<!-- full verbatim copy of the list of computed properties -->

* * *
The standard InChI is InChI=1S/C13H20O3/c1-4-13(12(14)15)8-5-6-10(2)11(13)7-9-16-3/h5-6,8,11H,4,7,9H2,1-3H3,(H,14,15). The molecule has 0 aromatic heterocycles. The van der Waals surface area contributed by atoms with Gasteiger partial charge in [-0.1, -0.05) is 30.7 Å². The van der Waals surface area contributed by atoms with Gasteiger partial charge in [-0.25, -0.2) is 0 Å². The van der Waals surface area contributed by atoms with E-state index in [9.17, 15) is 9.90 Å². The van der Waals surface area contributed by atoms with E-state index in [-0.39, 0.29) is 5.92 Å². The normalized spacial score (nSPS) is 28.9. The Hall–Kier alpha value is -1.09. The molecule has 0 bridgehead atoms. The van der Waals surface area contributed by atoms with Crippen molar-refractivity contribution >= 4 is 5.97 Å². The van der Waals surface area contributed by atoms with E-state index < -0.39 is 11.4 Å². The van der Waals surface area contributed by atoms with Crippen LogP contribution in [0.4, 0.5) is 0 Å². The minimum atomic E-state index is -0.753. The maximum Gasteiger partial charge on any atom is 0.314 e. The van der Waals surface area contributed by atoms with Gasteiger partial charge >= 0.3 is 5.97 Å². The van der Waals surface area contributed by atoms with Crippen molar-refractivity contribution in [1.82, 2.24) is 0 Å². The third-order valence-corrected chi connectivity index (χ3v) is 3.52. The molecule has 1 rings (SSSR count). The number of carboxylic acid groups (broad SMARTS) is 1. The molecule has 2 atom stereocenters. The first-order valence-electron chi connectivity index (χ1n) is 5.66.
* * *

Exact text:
The standard InChI is InChI=1S/C13H20O3/c1-4-13(12(14)15)8-5-6-10(2)11(13)7-9-16-3/h5-6,8,11H,4,7,9H2,1-3H3,(H,14,15). The molecule has 0 aromatic heterocycles. The van der Waals surface area contributed by atoms with Gasteiger partial charge in [-0.1, -0.05) is 30.7 Å². The van der Waals surface area contributed by atoms with Gasteiger partial charge in [-0.25, -0.2) is 0 Å². The van der Waals surface area contributed by atoms with E-state index in [9.17, 15) is 9.90 Å². The van der Waals surface area contributed by atoms with E-state index in [-0.39, 0.29) is 5.92 Å². The normalized spacial score (nSPS) is 28.9. The Hall–Kier alpha value is -1.09. The molecule has 0 bridgehead atoms. The van der Waals surface area contributed by atoms with Crippen molar-refractivity contribution >= 4 is 5.97 Å². The van der Waals surface area contributed by atoms with E-state index < -0.39 is 11.4 Å². The van der Waals surface area contributed by atoms with Crippen LogP contribution in [0.4, 0.5) is 0 Å². The minimum atomic E-state index is -0.753. The maximum Gasteiger partial charge on any atom is 0.314 e. The van der Waals surface area contributed by atoms with Gasteiger partial charge >= 0.3 is 5.97 Å². The van der Waals surface area contributed by atoms with Crippen molar-refractivity contribution in [1.82, 2.24) is 0 Å². The third-order valence-corrected chi connectivity index (χ3v) is 3.52. The molecule has 1 rings (SSSR count). The number of carboxylic acid groups (broad SMARTS) is 1. The molecule has 2 atom stereocenters. The first-order valence-electron chi connectivity index (χ1n) is 5.66.